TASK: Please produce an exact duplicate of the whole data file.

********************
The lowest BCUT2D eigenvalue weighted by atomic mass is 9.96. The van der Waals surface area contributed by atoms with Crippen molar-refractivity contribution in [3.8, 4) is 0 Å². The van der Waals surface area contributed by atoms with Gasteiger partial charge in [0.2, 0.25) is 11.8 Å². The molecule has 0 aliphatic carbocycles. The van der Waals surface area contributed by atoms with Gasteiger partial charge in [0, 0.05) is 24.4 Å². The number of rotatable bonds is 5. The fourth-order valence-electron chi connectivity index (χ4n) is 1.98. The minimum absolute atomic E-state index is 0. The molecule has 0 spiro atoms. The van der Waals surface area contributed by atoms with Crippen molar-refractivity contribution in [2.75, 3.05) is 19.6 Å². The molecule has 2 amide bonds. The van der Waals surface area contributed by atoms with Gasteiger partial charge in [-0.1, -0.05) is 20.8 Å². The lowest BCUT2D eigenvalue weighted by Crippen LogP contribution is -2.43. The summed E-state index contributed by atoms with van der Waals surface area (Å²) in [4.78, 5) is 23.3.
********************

The lowest BCUT2D eigenvalue weighted by atomic mass is 9.96. The van der Waals surface area contributed by atoms with Crippen molar-refractivity contribution in [3.8, 4) is 0 Å². The van der Waals surface area contributed by atoms with Gasteiger partial charge in [0.2, 0.25) is 11.8 Å². The molecule has 0 aliphatic carbocycles. The van der Waals surface area contributed by atoms with Gasteiger partial charge in [0, 0.05) is 24.4 Å². The number of rotatable bonds is 5. The fourth-order valence-electron chi connectivity index (χ4n) is 1.98. The minimum absolute atomic E-state index is 0. The molecule has 0 spiro atoms. The van der Waals surface area contributed by atoms with Crippen molar-refractivity contribution in [2.75, 3.05) is 19.6 Å². The molecule has 2 amide bonds. The van der Waals surface area contributed by atoms with Gasteiger partial charge in [-0.1, -0.05) is 20.8 Å². The lowest BCUT2D eigenvalue weighted by Crippen LogP contribution is -2.43. The summed E-state index contributed by atoms with van der Waals surface area (Å²) in [4.78, 5) is 23.3.